Business Today

Why Deficit is not equal to Stimulus...

The UPA government blames the economic stimulus measures for a rising fiscal deficit. But this is not even half the truth.

Rishi Joshiand Puja Mehra | Print Edition: March 22, 2009

A fine line divides an excuse from an explanation. When it comes to the UPA government’s justification of the reasons for running up a massive fiscal deficit, this fine line is getting more blurred with each statement and action. The Finance Ministry and the Planning Commission almost sound offended if questioned on the fiscal slippage in 2008-09—the fiscal deficit having shot up to over 6 per cent of GDP, against the target of 2.5 per cent. After all, they argue, when the world is clamouring for supporting growth through massive public expenditure programmes, why be obsessed with the size of deficit?

Actually, the worry is not so much over the size, but the composition—and, therefore, purpose—of the deficit. Very few believe that the bulk of the deficit is because of the war chest that government has created to battle the fallout of the global economic meltdown. Says Sachchidanand Shukla, Economist with Enam: “The actual targeted stimulus is only about 2 per cent of the GDP, against the fiscal deficit of around 6 per cent of GDP.” What about the remaining twothirds of the deficit? That’s accounted for by the UPA’s largesselike Rs 65,300-crore farm waiver, the rural employment guarantee programme and the Sixth Pay Commission.

Added to that is overshooting of food and fertiliser subsidy targets—in part a fallout of global commodity inflation in the first half of this fiscal. “Persistence of populist measures like the farm loan waiver and the structural factors that accentuated the impact of cyclical factors (for example, fall in tax revenues) has made the fiscal situation vulnerable,” says D. K. Joshi, Principal Economist with Crisil.

Such criticism of the government also stems from the apparent attempts to hide the real deficit— and such attempts started much before the global economic crisis hit Indian shores in September 2008. While presenting the Budget of 2008-09 in February 2008, Finance Minister P. Chidambaram did not provide a single penny for the expenses to be incurred on the farm loan waiver and the Pay Commission implementation. Says Shukla: “The Finance Minister did some jugglery in the last year’s budget by not providing for the loan waiver and the Sixth Pay Commission.” The result: in October Chidambaram asked Parliament for Rs 1,05,630 crore as an additional grant to cover, among other things, the expenses that were announced in the Budget, but not provided for.

September and October were also the months when Chidambaram and the Prime Minister Manmohan Singh—and several other economic ministers—were claiming that the global crisis won’t impact India much. In reality though, October was the month when collections from tax revenues, something Chidambaram was betting heavily on, had begun to fall way below the previous year’s figures and well short of government’s target. In October 2008, tax revenues were 13 per cent less than the October 2007 collections. By December 2008, they were a good 25 per cent behind the previous year’s level.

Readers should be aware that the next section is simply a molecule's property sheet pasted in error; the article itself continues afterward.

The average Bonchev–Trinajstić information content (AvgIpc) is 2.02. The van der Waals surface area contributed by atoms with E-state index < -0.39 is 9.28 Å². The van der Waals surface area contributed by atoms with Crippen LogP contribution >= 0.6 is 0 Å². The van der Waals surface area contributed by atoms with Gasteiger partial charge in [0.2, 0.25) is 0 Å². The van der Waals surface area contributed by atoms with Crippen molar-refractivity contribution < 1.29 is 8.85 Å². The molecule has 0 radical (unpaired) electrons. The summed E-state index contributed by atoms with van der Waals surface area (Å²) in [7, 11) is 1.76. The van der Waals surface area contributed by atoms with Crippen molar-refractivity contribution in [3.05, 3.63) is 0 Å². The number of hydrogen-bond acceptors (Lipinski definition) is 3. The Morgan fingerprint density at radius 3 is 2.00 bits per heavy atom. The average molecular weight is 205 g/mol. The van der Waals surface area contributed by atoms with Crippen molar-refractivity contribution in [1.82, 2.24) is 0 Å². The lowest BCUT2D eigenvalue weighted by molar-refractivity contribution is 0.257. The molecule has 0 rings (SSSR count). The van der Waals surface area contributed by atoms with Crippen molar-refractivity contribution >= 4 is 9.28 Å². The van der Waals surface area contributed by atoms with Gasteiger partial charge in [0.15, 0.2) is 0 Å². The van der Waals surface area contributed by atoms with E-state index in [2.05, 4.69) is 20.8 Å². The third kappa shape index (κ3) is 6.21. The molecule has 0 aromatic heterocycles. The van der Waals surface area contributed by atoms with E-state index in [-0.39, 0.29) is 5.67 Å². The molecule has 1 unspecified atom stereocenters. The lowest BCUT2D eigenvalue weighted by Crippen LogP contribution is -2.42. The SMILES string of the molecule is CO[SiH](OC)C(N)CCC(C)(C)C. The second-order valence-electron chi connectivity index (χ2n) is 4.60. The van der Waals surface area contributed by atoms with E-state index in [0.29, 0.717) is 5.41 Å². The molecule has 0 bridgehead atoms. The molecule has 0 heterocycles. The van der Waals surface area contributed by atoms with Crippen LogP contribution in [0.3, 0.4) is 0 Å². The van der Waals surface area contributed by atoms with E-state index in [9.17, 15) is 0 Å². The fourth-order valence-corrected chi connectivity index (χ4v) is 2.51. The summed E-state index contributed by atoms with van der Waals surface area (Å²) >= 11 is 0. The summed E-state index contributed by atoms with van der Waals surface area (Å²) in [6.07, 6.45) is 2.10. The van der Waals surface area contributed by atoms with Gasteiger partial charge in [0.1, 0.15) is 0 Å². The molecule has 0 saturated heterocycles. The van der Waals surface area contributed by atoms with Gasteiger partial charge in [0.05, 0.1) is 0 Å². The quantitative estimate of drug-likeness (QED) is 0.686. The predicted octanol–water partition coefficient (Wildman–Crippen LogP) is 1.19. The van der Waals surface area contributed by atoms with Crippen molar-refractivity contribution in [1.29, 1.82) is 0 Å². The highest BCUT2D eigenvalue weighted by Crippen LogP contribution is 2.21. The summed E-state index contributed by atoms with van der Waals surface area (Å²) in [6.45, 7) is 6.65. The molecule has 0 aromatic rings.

While sources of revenues were shrinking because of the economic slowdown, the demand for pump priming the economy to prevent the slowdown was getting stronger. Having spent more than its due on populist schemes, the government had no choice but to shed all concern for the deficit and start spending like there was no tomorrow. It continues to do that even after presenting the Interim Budget—supposedly its last big economic policy statement. The measures like the 2 percentage point reduction in Service Tax and an additional instalment of Dearness Allowance to central government employees will stretch the government borrowing way beyond what was originally estimated.

A chunk of the record deficit (including the off-budget items like oil bonds, it will be around 8 per cent of GDP) that the UPA government will leave behind for the next government is a result of its mismanagement and miscalculations. For a government that presided over the era of fastest sustained economic growth, this is a most dubious legacy.

...And its consequences

The excessive borrowing to cover the deficit could squeeze private investment, denting the benefits of the government stimulus.
— Puja MehraRs 365 crore a day. That was the borrowing requirement of the Central government when the fiscal year 2008-09 started. If this seems huge, here’s what the requirement had gone up to by the time government presented the Interim Budget on February 16: Rs 838 crore a day. Or Rs 3,06,000 crore for the entire year. As it turns out, even this more than doubling of borrowing requirement isn’t going to be enough. Thanks to the stimulus announcements that kept trickling in after the Interim Budget, the final government borrowing figure for the year could well cross Rs 1,000 crore a day.